Investigators conducted noncustodial questioning of Petitioner, whom they viewed as a potentially helpful witness in the investigation of an innocent woman’s murder at the hands of Petitioner’s uncle. They began by asking Petitioner’s mother for permission to talk to him and by reading him his Miranda rights. Throughout the three-hour, noncustodial interview, investigators used only standard techniques such as adopting a sympathetic tone, encouraging honesty, and challenging his story when they believed he was lying. Less than an hour in, Petitioner unexpectedly confessed to investigators that, at his uncle’s urging, he had raped the victim while she was tied up in bed and begging for mercy, and soon thereafter confessed to helping kill her and burn her body. Petitioner now asserts that investigators fed him this confession, but the only plausible source for his admissions was his guilty conscience, as investigators did not even suspect several key aspects of his confession, such as his rape of the victim.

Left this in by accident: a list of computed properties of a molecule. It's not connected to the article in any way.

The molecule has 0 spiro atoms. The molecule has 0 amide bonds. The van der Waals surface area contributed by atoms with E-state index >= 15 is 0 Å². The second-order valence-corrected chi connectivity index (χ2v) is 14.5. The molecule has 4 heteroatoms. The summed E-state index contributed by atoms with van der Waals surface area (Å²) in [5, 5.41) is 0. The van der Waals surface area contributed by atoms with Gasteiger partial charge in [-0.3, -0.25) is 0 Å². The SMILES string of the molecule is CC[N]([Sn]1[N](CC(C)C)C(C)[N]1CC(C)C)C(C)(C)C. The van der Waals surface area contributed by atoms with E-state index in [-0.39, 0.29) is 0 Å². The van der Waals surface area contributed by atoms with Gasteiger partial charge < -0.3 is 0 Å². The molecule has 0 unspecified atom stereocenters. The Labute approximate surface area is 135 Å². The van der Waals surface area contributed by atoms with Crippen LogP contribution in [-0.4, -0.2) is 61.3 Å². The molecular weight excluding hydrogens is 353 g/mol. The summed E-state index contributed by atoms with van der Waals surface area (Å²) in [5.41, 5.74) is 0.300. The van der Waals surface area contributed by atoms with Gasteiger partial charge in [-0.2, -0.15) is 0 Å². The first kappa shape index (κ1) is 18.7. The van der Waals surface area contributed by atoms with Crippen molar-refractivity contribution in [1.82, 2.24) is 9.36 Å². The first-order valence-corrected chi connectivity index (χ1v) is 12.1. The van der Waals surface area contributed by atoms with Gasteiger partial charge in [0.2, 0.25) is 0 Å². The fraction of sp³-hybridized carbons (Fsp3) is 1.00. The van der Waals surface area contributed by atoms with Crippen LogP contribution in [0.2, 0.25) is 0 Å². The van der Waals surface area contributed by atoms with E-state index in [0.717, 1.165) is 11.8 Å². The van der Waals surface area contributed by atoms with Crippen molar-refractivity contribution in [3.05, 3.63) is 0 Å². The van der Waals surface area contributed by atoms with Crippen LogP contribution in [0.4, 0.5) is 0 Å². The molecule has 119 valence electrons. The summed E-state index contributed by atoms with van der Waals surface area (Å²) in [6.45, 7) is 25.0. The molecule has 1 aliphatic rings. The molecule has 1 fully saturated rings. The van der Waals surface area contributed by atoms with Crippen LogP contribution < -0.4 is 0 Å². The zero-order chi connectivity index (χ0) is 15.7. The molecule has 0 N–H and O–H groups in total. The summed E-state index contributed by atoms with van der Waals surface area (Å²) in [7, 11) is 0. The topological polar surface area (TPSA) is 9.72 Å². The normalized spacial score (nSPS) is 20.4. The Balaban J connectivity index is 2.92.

That characterization of Dassey’s interrogation(s) is likely to draw extreme ire from Making a Murderer fans and Dassey’s defense team, led by professors at Northwestern University. Many believe Dassey regurgitated suggested answers from investigators and confessed to a crime physical evidence does not directly suggest happened.

Dassey’s attorneys filed their request for Supreme Court review February 20th. In it, they argued:

[The Supreme] Court has long recognized that juveniles and those with intellectual deficits are at particular risk of confessing involuntarily — and often falsely — under the strain of coercive police tactics.

[ . . . ]